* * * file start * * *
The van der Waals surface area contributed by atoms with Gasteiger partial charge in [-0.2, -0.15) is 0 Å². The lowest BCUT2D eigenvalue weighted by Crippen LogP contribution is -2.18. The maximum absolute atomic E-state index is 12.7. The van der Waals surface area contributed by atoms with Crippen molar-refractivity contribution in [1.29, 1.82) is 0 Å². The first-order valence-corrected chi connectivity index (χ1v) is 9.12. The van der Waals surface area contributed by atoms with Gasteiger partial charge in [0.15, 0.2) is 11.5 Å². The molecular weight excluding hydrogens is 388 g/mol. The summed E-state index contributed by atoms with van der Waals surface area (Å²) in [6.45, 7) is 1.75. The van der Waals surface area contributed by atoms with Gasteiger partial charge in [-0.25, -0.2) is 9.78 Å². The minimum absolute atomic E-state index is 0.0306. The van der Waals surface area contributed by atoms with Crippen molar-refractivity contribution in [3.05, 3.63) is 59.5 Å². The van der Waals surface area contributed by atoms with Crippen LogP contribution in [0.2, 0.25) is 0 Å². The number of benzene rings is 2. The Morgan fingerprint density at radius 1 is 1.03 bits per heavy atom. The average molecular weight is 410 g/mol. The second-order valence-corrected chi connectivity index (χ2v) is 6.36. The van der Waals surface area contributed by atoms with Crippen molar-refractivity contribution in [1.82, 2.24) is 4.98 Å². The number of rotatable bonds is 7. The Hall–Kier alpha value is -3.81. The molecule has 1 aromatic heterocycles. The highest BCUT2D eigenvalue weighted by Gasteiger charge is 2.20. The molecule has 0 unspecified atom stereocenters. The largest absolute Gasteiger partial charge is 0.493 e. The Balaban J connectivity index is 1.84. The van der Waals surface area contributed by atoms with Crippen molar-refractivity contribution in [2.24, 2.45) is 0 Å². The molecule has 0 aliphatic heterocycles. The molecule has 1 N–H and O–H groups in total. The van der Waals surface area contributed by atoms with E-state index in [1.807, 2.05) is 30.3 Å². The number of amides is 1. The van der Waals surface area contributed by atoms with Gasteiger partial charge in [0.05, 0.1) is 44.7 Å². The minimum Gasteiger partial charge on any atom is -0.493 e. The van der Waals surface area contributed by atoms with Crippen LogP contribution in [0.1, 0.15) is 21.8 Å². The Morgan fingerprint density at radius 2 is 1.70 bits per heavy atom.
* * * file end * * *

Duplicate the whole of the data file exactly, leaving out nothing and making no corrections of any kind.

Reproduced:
The van der Waals surface area contributed by atoms with Gasteiger partial charge in [-0.2, -0.15) is 0 Å². The lowest BCUT2D eigenvalue weighted by Crippen LogP contribution is -2.18. The maximum absolute atomic E-state index is 12.7. The van der Waals surface area contributed by atoms with Crippen molar-refractivity contribution in [1.29, 1.82) is 0 Å². The first-order valence-corrected chi connectivity index (χ1v) is 9.12. The van der Waals surface area contributed by atoms with Gasteiger partial charge in [0.15, 0.2) is 11.5 Å². The molecular weight excluding hydrogens is 388 g/mol. The summed E-state index contributed by atoms with van der Waals surface area (Å²) in [6.45, 7) is 1.75. The van der Waals surface area contributed by atoms with Gasteiger partial charge in [-0.25, -0.2) is 9.78 Å². The minimum absolute atomic E-state index is 0.0306. The van der Waals surface area contributed by atoms with Crippen molar-refractivity contribution in [3.05, 3.63) is 59.5 Å². The van der Waals surface area contributed by atoms with Crippen LogP contribution in [0.2, 0.25) is 0 Å². The number of benzene rings is 2. The Morgan fingerprint density at radius 1 is 1.03 bits per heavy atom. The average molecular weight is 410 g/mol. The second-order valence-corrected chi connectivity index (χ2v) is 6.36. The van der Waals surface area contributed by atoms with Crippen molar-refractivity contribution in [1.82, 2.24) is 4.98 Å². The number of rotatable bonds is 7. The Hall–Kier alpha value is -3.81. The molecule has 1 aromatic heterocycles. The highest BCUT2D eigenvalue weighted by Gasteiger charge is 2.20. The molecule has 0 unspecified atom stereocenters. The largest absolute Gasteiger partial charge is 0.493 e. The Balaban J connectivity index is 1.84. The van der Waals surface area contributed by atoms with Crippen molar-refractivity contribution in [2.24, 2.45) is 0 Å². The molecule has 0 aliphatic heterocycles. The molecule has 1 N–H and O–H groups in total. The van der Waals surface area contributed by atoms with E-state index in [1.807, 2.05) is 30.3 Å². The number of amides is 1. The van der Waals surface area contributed by atoms with Gasteiger partial charge in [0.05, 0.1) is 44.7 Å². The minimum Gasteiger partial charge on any atom is -0.493 e. The van der Waals surface area contributed by atoms with Crippen LogP contribution in [0.1, 0.15) is 21.8 Å². The Morgan fingerprint density at radius 2 is 1.70 bits per heavy atom.